“We are not leaving”: Montreal tenants fight to block the transformation of a residence for the elderly into apartments
Constance Vaudrin, 76, said she was shocked when she learned in February that the new owner of the building she lives in intended to withdraw its status as a private residence for seniors.
She and her neighbors had already been informed that the new owner would maintain all services for the elderly tenants of Résidence Mont-Carmel, a 16-story housing complex with 216 apartments on René-Lévesque Boulevard in downtown Montreal.
Vaudrin is determined to stay, now among a group of more than 50 tenants in the building who have filed an injunction in the Quebec Superior Court to block the landlord’s plan to cut the services they depend on.
“What we have now is extremely important to the kind of people who live here,” said Vaudrin, who has lived there for five years, stressing that it is not just a house, but an entire community that they have built. the low.
“We’ve built a social network here,” she said. “We’re not leaving.”
The elders claim that the new owner broke the sales contract concluded with the previous owner. A notarized deed of sale obtained by Radio-Canada included a clause stipulating that the housing complex would retain its status as a residence for low-income tenants offering services to the elderly.
The home currently has an on-site nurse, a receptionist who checks in on residents, panic buttons in units, and common areas including a library and swimming pool.
The building was sold for $40 million in December 2021 to a company owned and managed by Henry Zavriyev, a young real estate investor who has a history of cleaning residential buildings in the name of renovations.
The company reversed its decision to maintain Mont-Carmel’s status as Private residence for seniors (RPA) in February, claiming to have discovered that the building was in poor condition with a vacancy rate of 12% – which had not been mentioned during the negotiations.
This has created an unsustainable financial situation for them, Zavriyev then said. He declined to comment on the tenants’ injunction request.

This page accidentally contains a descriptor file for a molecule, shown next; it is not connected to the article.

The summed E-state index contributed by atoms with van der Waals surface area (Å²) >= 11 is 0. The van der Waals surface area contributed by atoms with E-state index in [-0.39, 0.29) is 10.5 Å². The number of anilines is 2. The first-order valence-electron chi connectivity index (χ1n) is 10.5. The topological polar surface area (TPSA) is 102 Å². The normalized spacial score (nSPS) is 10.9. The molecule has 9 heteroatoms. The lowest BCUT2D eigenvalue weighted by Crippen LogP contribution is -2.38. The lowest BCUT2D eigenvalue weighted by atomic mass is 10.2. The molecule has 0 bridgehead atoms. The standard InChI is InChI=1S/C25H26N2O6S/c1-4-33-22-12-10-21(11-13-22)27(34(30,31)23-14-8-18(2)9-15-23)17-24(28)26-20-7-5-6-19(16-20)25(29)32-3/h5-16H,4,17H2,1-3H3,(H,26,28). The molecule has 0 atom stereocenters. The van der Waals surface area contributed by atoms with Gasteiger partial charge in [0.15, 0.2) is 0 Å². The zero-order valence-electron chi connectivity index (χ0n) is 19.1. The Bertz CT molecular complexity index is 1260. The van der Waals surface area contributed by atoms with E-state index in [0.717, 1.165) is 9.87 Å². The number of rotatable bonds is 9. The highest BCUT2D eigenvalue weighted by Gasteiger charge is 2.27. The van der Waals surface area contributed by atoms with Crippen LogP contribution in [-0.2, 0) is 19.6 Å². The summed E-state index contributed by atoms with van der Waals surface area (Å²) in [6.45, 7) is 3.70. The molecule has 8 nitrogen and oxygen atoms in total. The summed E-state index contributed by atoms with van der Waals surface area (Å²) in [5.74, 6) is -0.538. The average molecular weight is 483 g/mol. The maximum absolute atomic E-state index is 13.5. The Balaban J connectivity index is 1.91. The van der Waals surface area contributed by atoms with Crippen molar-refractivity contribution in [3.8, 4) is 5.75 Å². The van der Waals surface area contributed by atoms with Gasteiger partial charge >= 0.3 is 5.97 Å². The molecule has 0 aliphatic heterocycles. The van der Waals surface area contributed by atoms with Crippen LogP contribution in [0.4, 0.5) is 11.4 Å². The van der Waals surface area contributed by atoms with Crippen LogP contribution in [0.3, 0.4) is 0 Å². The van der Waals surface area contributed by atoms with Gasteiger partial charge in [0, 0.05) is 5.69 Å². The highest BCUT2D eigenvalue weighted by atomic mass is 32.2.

The company has since informed tenants that services in the building will be gone as of July 31 and that they are free to stay as long as they accept a 3% rent increase.
But there are many in the building with health issues that require help from the nurse on site, which means they will have to leave to ensure their safety, Vaudrin says.
Manuel Johnson is one of the lawyers representing the tenants and said measures must be put in place to prevent RPAs from having their status stripped.
“It’s a widespread problem. The legal protections aren’t there,” Johnson said.
More than 60 RPAs in Quebec have closed this year, according to the Quebec group of seniors’ residences (RQRA), which represents a network of hundreds of private seniors’ residences in the province.
More than 4,000 Quebecers have signed a petition addressed to the National Assembly calling for an amendment to the Civil Code that would prevent new owners from transforming RPAs into apartments.
The tenants will head to Quebec Superior Court on May 6, where they will seek a temporary injunction to prevent the removal of RPA status from their building until a civil trial can take place.
“We need to have a backup measure in the meantime,” Johnson said.
Some 200 residents live in Mont-Carmel, two-thirds of whom are over 75 years old.
“They hope to end the rest of their days there, they have created a truly amazing experience for themselves. living environment“, Johnson said.
“A lot of them are people who have fought their whole lives for social justice and so they’re used to doing community organizing. It’s their home, but it’s also their community.”